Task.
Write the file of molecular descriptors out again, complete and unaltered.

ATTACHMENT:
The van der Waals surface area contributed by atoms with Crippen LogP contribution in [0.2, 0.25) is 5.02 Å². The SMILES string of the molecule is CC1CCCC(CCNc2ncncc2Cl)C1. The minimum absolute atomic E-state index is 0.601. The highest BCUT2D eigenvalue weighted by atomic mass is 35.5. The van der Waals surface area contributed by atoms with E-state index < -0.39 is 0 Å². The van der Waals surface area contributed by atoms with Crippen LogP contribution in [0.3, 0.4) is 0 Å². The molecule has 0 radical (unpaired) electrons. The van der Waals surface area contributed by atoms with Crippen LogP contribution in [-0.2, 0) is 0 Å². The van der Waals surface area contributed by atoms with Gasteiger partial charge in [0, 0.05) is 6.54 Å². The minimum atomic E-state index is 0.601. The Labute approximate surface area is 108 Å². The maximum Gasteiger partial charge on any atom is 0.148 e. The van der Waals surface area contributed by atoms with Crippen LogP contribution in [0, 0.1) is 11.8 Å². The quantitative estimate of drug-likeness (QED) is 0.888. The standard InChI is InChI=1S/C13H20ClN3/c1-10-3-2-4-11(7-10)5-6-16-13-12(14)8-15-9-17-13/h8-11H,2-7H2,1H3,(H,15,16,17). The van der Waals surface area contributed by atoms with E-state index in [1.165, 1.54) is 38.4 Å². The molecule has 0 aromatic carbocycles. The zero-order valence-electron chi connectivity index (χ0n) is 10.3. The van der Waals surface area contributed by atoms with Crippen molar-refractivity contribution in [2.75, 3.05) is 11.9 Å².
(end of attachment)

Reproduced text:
The van der Waals surface area contributed by atoms with Crippen LogP contribution in [0.2, 0.25) is 5.02 Å². The SMILES string of the molecule is CC1CCCC(CCNc2ncncc2Cl)C1. The minimum absolute atomic E-state index is 0.601. The highest BCUT2D eigenvalue weighted by atomic mass is 35.5. The van der Waals surface area contributed by atoms with E-state index < -0.39 is 0 Å². The van der Waals surface area contributed by atoms with Crippen LogP contribution in [0.3, 0.4) is 0 Å². The molecule has 0 radical (unpaired) electrons. The van der Waals surface area contributed by atoms with Crippen LogP contribution in [-0.2, 0) is 0 Å². The van der Waals surface area contributed by atoms with Gasteiger partial charge in [0, 0.05) is 6.54 Å². The minimum atomic E-state index is 0.601. The Labute approximate surface area is 108 Å². The maximum Gasteiger partial charge on any atom is 0.148 e. The van der Waals surface area contributed by atoms with Crippen LogP contribution in [0, 0.1) is 11.8 Å². The quantitative estimate of drug-likeness (QED) is 0.888. The standard InChI is InChI=1S/C13H20ClN3/c1-10-3-2-4-11(7-10)5-6-16-13-12(14)8-15-9-17-13/h8-11H,2-7H2,1H3,(H,15,16,17). The van der Waals surface area contributed by atoms with E-state index in [1.165, 1.54) is 38.4 Å². The molecule has 0 aromatic carbocycles. The zero-order valence-electron chi connectivity index (χ0n) is 10.3. The van der Waals surface area contributed by atoms with Crippen molar-refractivity contribution in [2.75, 3.05) is 11.9 Å².